A year ago he took forty seconds off the Vienna Marathon course record with a personal best of 2:06:58. What bears noting is that the record he smashed had belonged to his countryman Abel Kirui, the 2012 Olympic silver medalist and two-time IAAF World marathon champion. It’s no wonder, then, that his performance in the Austrian capital caught people’s attention.

He further endeared himself to the event earlier this year when he won there for the third consecutive time. Now he turns his attention to what will be his first trip to North America.

“I have not heard so much about Toronto,” Sugut admits, “that’s why I want to come and participate.”

“The training is going well. I am so happy how the body is responding. I have been doing long runs and, on the routes we have been going, I see a lot of improvement as far as time is concerned. My fitness level, I can compare as almost the same as when I was running last year. For sure, it is good shape.”

Sugut is managed by the Netherlands based Global Sports Communication who also oversee the careers of Ethiopian superstars Haile Gebrselassie and Kenenisa Bekele, and he trains in Kaptagat with the Global training group. His training partners for the past decade have included the reigning Olympic and World Marathon Champion, Stephen Kiprotich of Uganda, and Eliud Kipchoge, the 4th fastest marathoner of all time.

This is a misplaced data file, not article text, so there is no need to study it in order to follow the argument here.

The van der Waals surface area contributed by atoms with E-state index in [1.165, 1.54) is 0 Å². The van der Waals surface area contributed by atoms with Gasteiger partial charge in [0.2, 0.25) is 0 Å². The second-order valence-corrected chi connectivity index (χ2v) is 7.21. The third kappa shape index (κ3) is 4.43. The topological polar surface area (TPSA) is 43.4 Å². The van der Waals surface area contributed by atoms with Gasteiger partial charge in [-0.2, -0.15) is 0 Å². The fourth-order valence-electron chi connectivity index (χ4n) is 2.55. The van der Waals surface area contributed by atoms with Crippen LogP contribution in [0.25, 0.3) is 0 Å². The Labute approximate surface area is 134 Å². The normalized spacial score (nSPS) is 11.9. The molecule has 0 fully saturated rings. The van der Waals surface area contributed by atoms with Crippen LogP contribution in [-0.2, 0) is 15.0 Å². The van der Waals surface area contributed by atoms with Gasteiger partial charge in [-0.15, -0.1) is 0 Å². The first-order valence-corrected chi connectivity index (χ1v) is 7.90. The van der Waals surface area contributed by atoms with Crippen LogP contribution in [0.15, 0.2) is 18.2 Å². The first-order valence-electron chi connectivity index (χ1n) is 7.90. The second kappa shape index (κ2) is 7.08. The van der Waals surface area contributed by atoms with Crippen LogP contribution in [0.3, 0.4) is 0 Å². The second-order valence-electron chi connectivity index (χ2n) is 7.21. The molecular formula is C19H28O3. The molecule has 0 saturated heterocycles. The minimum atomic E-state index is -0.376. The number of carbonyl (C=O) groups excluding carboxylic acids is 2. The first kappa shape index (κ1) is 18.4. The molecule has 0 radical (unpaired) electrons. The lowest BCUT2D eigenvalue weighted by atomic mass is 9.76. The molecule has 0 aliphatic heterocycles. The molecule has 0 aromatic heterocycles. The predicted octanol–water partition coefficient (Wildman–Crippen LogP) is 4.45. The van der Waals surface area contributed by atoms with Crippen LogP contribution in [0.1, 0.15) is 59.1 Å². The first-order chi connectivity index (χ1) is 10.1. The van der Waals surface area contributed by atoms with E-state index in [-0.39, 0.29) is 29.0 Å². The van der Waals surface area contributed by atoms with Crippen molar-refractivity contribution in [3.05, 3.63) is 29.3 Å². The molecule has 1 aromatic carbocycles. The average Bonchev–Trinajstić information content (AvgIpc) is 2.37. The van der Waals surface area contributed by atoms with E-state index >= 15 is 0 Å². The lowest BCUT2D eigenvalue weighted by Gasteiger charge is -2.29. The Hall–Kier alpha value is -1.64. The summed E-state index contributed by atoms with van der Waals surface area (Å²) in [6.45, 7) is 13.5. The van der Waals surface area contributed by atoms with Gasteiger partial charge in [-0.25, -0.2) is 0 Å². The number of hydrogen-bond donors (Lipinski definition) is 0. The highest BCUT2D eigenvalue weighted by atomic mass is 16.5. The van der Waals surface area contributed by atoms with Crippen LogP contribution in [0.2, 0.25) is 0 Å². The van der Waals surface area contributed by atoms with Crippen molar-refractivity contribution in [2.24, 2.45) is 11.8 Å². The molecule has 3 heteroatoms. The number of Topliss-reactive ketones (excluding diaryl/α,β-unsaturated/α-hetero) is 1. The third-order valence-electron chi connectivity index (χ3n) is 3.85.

A newcomer to the training group is Sugut’s younger brother Dominic of whom he predicts great things. According to Global Sports, Henry has told the coaches his brother just needs another year of training before he is ready to compete with the best runners in the world.

Powering to victory in Vienna in April

Powering to victory in Vienna in April

Sugut took up running in school and eventually had a lot of success on the track recording personal bests in the 5,000m and 10,000m of 13:08.90 and 27:51.34 respectively. But, in an era where Kipchoge and others were running well under 13 minutes for the shorter distance, he knew he would have to try his luck on the roads.

And so he and his peculiar running style – he is the one with his head cocked to the side – was easily convinced to try the marathon.

Married with two young children, Sugut, runs to earn money for his family and to build a better life than he had as a child.